While it’s easy to underestimate something you use every day, odds are there is going to be a lot of information you can pull when you get creative. Especially consider the tools or systems you’ve put in place to make your job easier—those are the ones that are putting in the most work (and hold the most information)!
3. Feedback and Results
You know you’re making a difference, right? But do the numbers back you up? While it can be hard to quantify the impact that you feel your organization has on the group, community, or population you are trying to help, data tells no lies.
Evaluating the actual outcome of your organization’s inputs is one of the areas that can be most impactful, but it can also require a lot of data-digging. To make it easy on your bottom line, get a little creative and use low-cost solutions to mine your feedback loop. Consider evaluating:
- Volunteer impact. This could involve pulling data from:
- Hours volunteered (can be used to win more grants)
- Recipient surveys (how people in your programs say volunteers have helped)
- Volunteer surveys (how volunteers feel they are impacting the program)
- Funds raised as a result of volunteer campaigns
- Social media/website reach from volunteer help
- Events and fundraising. Consider which events and campaigns:
- Raise the most money
- Cost your organization more time/money/effort than funds raised
- Increase media or online coverage
- Improve public awareness for your cause
- Reported feedback from your programs. Ask the people who directly benefit from your organization’s work:
- What they’re getting from your program
- If a new program you want to institute would benefit them
- What quantifiable changes they’ve benefited from
- What changes/additions they’d like to see
There are endless additional questions, feedback, and reports you can seek; these are just a few examples to get you started. The idea, however, is to see how people are being directly affected by your organization’s efforts.
If nobody knows about the work you do, or the people you’re trying to help aren’t noticing changes, it’s time to rethink your approach. If you’re getting great feedback, you can dig deeper into the data and see which areas are worth more of your time, money, and energy. Remember, better input equals even better outcome!
4. Partner Organization Data
The real beauty of data is that it is more powerful when it is shared. While some proprietary data is expected (exact donor data, payroll, program recipients, etc.), sharing public data sets can impact the world in a big way. It can also prove to be a valuable asset to your organization.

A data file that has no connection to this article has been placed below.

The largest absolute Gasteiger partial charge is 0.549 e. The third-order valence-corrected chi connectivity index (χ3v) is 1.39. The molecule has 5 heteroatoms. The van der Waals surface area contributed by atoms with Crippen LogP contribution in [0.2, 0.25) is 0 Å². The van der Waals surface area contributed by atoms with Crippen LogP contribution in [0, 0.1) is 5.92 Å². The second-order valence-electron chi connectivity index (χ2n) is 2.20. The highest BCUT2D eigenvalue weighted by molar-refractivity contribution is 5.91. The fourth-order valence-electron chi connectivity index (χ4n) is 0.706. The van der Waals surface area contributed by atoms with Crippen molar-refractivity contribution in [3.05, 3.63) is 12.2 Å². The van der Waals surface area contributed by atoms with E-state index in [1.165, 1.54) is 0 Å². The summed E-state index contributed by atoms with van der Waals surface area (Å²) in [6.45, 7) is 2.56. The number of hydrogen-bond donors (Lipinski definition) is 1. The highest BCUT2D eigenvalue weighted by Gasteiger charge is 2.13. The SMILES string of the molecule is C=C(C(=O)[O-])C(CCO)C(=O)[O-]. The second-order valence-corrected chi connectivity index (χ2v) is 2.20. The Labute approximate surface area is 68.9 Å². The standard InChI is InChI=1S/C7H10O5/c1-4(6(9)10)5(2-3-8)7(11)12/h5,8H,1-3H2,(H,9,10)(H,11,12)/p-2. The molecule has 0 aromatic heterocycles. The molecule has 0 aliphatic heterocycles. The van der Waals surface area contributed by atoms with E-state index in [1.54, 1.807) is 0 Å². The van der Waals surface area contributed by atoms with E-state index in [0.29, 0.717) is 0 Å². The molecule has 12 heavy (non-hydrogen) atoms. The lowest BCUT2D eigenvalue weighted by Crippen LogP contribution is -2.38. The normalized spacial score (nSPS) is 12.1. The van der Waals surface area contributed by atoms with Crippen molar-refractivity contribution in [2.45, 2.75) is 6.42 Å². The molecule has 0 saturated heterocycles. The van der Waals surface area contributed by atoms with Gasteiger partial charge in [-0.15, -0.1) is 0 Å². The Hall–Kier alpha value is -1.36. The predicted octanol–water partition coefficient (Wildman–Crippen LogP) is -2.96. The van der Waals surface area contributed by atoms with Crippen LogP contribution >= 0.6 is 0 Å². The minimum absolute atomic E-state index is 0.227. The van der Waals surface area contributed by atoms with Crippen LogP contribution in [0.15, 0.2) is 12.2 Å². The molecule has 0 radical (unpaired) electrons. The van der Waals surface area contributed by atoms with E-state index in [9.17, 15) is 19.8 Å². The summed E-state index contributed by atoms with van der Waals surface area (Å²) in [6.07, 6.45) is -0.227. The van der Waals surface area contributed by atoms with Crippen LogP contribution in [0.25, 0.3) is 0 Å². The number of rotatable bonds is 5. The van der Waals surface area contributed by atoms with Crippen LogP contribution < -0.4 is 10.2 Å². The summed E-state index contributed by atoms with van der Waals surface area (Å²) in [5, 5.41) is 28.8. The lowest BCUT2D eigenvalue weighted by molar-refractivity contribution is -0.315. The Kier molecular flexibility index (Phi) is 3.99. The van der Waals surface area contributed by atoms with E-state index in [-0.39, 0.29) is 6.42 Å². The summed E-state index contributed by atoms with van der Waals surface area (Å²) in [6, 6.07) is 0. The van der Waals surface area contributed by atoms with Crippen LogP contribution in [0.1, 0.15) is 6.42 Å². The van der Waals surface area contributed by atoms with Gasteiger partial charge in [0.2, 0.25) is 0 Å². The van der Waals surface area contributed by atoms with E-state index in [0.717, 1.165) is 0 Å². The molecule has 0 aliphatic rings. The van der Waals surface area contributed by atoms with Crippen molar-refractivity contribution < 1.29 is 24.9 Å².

If you have partner organizations or have contacts with other nonprofits, reach out and ask if they have useful data on:
- A specific demographic/population you want to target
- The impact their program is having
- Which marketing campaigns have been most useful for them
- Statistics or values that can encourage donors to engage
Other organizations may also work in tandem with yours to do more in-depth mining or analysis of data. That way, you can work as a group to encourage change on a larger scale. You never know; asking for information may make a huge difference for the people or place you most want to help!
Want Answers to Your Questions? Ask the Data
Data scientists will tell you that it’s about more than just numbers—data tells your nonprofit’s story. It shows how your volunteers are making a difference, where you have room for improvement, and how many people are affected by your work. It also highlights information you can share with your donors, your board of trustees, or as simple encouragement to your team for a job well done.
All you have to do is know which questions you want answered. Want to recruit more volunteers? Wondering what gets people to donate? Not sure those big events are worth the time? Ask your questions and look at the data—it will always give you an answer.
And then, when it comes time to share your data, consider data visualization. Infographics are powerful tools that you can use for internal, public, and inter-organizational use. No more boring spreadsheets or droning presentations—just clear visuals, dynamic statistics, and information that can be widely shared to promote impact. Tools like Easel.ly can make data visualization simple and affordable; all you have to do is find the data!The preceding is a guest post by Latasha Doyle, blog editor at Easel.ly, where she discusses all things “infographic.” If you are looking for more information on creating infographics, you can also check out Easel.ly’s free ebook, “Infographic Crash Course.”